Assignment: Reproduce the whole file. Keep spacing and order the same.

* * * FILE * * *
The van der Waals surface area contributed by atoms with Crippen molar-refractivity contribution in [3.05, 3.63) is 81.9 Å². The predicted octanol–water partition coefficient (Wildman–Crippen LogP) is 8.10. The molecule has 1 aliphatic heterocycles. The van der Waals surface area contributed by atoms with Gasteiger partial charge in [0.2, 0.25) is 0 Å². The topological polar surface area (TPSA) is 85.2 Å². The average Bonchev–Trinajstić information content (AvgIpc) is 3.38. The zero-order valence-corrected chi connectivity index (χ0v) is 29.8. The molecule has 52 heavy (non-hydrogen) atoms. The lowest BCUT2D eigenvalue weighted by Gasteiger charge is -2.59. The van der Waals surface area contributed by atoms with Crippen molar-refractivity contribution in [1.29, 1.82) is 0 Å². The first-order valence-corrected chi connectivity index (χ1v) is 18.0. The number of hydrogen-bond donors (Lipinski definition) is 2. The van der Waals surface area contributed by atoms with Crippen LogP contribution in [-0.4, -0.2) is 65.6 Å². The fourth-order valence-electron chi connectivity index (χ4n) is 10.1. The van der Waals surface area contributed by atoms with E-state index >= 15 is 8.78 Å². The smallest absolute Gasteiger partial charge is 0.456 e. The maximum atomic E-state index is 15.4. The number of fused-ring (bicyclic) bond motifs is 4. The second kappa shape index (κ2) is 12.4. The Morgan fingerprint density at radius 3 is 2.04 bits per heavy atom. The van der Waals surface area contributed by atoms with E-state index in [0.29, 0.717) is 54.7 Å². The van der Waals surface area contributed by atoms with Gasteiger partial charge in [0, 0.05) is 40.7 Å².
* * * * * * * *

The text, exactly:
The van der Waals surface area contributed by atoms with Crippen molar-refractivity contribution in [3.05, 3.63) is 81.9 Å². The predicted octanol–water partition coefficient (Wildman–Crippen LogP) is 8.10. The molecule has 1 aliphatic heterocycles. The van der Waals surface area contributed by atoms with Gasteiger partial charge in [0.2, 0.25) is 0 Å². The topological polar surface area (TPSA) is 85.2 Å². The average Bonchev–Trinajstić information content (AvgIpc) is 3.38. The zero-order valence-corrected chi connectivity index (χ0v) is 29.8. The molecule has 52 heavy (non-hydrogen) atoms. The lowest BCUT2D eigenvalue weighted by Gasteiger charge is -2.59. The van der Waals surface area contributed by atoms with Crippen molar-refractivity contribution in [1.29, 1.82) is 0 Å². The first-order valence-corrected chi connectivity index (χ1v) is 18.0. The number of hydrogen-bond donors (Lipinski definition) is 2. The van der Waals surface area contributed by atoms with Crippen LogP contribution in [-0.4, -0.2) is 65.6 Å². The fourth-order valence-electron chi connectivity index (χ4n) is 10.1. The van der Waals surface area contributed by atoms with E-state index >= 15 is 8.78 Å². The smallest absolute Gasteiger partial charge is 0.456 e. The maximum atomic E-state index is 15.4. The number of fused-ring (bicyclic) bond motifs is 4. The second kappa shape index (κ2) is 12.4. The Morgan fingerprint density at radius 3 is 2.04 bits per heavy atom. The van der Waals surface area contributed by atoms with E-state index in [0.29, 0.717) is 54.7 Å². The van der Waals surface area contributed by atoms with Gasteiger partial charge in [0, 0.05) is 40.7 Å².